Hoo Kee Bak Chang started in 1948 as a roadside stall in Amoy Street.
Hoo Kee Bak Chang started in 1948 as a roadside stall in Amoy Street.
Family is the cornerstone of Hoo Kee’s longevity. Ryk’s grandfather, Chew Hai Chwee, who had worked as a clerk, turned to food peddling as it was a more lucrative way of supporting his expanding family.

A man of many culinary skills, he decided to put his rice dumpling-making expertises to good use. In the 1950s and 1960s, the business flourished and he took over the coffeeshop that was behind his makeshift stall along the bustling Amoy Street. In 1984, Hoo Kee relocated to its current location in Amoy Street Food Centre following the government’s ban on street hawkers.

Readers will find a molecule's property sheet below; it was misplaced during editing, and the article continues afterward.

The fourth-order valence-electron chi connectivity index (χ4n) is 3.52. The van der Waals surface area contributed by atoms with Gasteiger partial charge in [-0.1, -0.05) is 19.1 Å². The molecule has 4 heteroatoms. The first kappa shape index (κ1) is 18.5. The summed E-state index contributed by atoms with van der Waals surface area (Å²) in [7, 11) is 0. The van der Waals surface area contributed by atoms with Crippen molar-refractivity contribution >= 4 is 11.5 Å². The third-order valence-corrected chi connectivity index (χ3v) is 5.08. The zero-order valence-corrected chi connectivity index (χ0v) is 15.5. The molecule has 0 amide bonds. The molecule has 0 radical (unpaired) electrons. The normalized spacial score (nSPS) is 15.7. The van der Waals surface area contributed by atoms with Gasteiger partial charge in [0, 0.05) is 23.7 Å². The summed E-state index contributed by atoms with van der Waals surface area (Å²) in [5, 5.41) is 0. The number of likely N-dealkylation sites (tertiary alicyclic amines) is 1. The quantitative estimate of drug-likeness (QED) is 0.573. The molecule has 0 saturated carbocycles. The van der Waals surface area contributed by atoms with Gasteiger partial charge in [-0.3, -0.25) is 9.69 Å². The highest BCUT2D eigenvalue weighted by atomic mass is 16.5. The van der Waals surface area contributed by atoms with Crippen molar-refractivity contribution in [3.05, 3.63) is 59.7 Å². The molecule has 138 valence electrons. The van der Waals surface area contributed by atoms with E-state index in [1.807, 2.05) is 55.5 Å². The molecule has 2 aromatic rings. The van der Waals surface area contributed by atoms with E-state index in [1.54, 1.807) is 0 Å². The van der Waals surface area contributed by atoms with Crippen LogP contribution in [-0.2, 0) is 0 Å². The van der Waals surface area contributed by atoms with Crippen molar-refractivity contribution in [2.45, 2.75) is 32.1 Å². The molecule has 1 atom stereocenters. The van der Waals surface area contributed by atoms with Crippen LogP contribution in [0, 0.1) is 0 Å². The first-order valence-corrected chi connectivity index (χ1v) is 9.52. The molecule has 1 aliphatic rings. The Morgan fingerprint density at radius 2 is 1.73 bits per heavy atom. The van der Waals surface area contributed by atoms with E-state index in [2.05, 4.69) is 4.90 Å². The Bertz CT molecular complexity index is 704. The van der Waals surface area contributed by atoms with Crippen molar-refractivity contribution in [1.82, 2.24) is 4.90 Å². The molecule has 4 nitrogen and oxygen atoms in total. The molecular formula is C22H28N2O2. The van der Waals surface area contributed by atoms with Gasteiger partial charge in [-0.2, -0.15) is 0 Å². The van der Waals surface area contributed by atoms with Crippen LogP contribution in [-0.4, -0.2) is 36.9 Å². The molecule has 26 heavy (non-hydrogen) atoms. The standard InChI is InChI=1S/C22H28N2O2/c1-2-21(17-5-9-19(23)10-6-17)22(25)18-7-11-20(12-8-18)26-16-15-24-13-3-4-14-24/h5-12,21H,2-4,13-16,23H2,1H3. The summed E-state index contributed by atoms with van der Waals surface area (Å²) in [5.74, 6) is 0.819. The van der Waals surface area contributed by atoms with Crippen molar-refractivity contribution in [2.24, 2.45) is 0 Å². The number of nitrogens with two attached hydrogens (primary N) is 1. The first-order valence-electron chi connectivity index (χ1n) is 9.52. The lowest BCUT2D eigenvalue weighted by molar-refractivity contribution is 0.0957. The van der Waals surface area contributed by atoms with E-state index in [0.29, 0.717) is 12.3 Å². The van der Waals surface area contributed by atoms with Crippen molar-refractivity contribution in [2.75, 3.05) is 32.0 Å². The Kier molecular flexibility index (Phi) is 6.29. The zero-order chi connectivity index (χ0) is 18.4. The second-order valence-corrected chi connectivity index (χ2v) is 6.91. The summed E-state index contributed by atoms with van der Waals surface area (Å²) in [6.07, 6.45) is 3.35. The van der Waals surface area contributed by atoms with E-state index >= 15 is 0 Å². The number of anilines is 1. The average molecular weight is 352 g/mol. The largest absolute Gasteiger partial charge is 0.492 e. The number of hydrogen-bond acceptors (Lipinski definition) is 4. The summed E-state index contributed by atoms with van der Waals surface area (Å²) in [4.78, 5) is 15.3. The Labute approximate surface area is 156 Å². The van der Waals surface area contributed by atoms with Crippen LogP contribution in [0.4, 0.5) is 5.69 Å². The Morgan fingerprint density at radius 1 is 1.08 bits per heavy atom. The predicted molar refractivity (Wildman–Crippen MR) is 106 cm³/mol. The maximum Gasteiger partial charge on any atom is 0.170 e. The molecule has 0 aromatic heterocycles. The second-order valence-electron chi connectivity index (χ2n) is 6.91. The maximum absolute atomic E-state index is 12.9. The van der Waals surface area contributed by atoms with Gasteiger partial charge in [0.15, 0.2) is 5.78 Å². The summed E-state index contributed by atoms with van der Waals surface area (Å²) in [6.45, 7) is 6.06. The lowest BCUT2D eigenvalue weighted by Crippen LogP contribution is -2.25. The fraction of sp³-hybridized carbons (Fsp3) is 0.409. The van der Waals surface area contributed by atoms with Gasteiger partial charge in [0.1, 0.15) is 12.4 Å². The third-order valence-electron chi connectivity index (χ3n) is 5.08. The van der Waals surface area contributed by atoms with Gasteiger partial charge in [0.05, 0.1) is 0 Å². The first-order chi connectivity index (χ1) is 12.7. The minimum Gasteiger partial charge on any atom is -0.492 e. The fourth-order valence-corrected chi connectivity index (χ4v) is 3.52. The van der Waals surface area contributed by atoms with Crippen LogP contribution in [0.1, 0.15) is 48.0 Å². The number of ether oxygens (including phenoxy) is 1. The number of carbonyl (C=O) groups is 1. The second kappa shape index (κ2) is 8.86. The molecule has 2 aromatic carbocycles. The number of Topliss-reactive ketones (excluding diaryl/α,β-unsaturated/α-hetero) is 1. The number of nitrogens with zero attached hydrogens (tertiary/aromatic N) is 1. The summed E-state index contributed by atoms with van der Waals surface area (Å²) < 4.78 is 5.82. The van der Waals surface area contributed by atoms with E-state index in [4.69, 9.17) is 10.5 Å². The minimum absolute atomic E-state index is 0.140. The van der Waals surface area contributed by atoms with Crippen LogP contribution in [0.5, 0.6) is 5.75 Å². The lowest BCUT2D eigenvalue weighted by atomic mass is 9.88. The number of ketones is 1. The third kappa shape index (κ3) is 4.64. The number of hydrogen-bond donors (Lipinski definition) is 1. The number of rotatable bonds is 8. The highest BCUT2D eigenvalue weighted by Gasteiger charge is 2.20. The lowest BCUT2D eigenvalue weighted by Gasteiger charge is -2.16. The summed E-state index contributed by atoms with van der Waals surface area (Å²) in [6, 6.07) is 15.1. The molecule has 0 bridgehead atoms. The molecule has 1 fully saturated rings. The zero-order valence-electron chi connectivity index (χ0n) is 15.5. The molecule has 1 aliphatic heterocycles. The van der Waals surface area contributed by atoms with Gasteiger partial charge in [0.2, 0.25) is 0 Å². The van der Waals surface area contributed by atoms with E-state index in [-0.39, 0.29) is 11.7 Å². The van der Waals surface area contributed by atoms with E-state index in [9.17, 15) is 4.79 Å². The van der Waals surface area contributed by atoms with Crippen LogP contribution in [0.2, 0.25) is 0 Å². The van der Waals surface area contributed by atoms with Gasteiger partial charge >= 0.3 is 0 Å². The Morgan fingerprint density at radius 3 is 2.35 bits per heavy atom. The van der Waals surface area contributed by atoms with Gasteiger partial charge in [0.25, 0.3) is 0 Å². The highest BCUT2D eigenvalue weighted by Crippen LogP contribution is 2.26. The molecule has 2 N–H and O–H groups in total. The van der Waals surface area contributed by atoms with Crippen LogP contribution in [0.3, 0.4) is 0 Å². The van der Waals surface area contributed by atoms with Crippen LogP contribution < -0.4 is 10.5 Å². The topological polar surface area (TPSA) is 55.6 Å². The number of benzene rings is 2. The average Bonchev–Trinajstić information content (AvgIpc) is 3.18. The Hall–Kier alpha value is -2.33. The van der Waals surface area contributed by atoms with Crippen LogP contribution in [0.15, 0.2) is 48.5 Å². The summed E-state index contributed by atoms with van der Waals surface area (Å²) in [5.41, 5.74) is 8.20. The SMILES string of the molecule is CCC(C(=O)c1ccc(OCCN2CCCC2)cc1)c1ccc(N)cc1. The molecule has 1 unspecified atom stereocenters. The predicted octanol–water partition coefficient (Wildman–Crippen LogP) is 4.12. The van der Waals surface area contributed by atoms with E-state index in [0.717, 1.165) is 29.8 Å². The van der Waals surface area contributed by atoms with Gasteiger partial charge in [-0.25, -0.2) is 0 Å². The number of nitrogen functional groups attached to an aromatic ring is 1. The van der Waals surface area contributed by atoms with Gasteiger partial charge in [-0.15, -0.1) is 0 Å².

The younger Chew is filled with nostalgia for the convivial buzz that surrounds the roadside stall. He says: “During the peak rice dumpling season, all the children would not go to school and helped out at the shop.”
Hoo Kee Bak Chang has been recognised with Bib Gourmand status for the past two years. (Credit: Kenneth Goh)
Hoo Kee Bak Chang has been recognised with Bib Gourmand status for the past two years. (Credit: Kenneth Goh)


On what steered him to return to his family business, he notes it holds great sentimental value for him. Turning emotional, he says: “If I didn’t join this business and keep it alive, it might not last. As once my father retires, there will not be anyone doing it. I think that heritage is a very important part of me.”

“If Hoo Kee Bak Chang is still around, it will bring joy to those who have been eating our rice dumplings for a long time. And for generations to come, they can have a taste of what my forefathers have done.”

The MICHELIN Guide Insider Series: Wrapped In Tradition | Hoo Kee Bak Chang
RELATED: 5 Unusual Rice Dumplings That Will Give You A Special Filling